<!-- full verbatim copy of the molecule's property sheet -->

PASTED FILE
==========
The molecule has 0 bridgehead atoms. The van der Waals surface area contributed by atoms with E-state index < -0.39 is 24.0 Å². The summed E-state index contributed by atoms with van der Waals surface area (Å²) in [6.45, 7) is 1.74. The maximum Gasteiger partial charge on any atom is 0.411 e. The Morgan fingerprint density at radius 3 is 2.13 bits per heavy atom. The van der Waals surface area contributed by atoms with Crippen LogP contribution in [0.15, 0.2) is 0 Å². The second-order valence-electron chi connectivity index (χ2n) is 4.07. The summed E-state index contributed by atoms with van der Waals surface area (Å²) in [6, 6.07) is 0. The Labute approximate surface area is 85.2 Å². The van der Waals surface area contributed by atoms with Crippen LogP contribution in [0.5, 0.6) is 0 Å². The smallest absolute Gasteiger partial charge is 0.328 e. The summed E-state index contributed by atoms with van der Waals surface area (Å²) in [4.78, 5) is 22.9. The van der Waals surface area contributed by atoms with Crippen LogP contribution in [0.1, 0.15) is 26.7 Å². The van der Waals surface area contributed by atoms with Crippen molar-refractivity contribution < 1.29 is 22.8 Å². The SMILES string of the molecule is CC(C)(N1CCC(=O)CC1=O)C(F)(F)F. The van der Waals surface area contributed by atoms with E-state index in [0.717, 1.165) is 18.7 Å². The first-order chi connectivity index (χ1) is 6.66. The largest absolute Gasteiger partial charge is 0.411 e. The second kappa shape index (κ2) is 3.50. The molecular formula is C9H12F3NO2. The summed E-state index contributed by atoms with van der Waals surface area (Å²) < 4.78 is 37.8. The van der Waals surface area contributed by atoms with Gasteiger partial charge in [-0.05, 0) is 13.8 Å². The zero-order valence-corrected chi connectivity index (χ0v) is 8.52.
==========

The molecule has 0 bridgehead atoms. The van der Waals surface area contributed by atoms with E-state index < -0.39 is 24.0 Å². The summed E-state index contributed by atoms with van der Waals surface area (Å²) in [6.45, 7) is 1.74. The maximum Gasteiger partial charge on any atom is 0.411 e. The Morgan fingerprint density at radius 3 is 2.13 bits per heavy atom. The van der Waals surface area contributed by atoms with Crippen LogP contribution in [0.15, 0.2) is 0 Å². The second-order valence-electron chi connectivity index (χ2n) is 4.07. The summed E-state index contributed by atoms with van der Waals surface area (Å²) in [6, 6.07) is 0. The Labute approximate surface area is 85.2 Å². The van der Waals surface area contributed by atoms with Crippen LogP contribution in [0.5, 0.6) is 0 Å². The smallest absolute Gasteiger partial charge is 0.328 e. The summed E-state index contributed by atoms with van der Waals surface area (Å²) in [4.78, 5) is 22.9. The van der Waals surface area contributed by atoms with Crippen LogP contribution in [0.1, 0.15) is 26.7 Å². The van der Waals surface area contributed by atoms with Crippen molar-refractivity contribution < 1.29 is 22.8 Å². The SMILES string of the molecule is CC(C)(N1CCC(=O)CC1=O)C(F)(F)F. The van der Waals surface area contributed by atoms with E-state index in [0.717, 1.165) is 18.7 Å². The first-order chi connectivity index (χ1) is 6.66. The largest absolute Gasteiger partial charge is 0.411 e. The second kappa shape index (κ2) is 3.50. The molecular formula is C9H12F3NO2. The summed E-state index contributed by atoms with van der Waals surface area (Å²) < 4.78 is 37.8. The van der Waals surface area contributed by atoms with Gasteiger partial charge in [-0.05, 0) is 13.8 Å². The zero-order valence-corrected chi connectivity index (χ0v) is 8.52.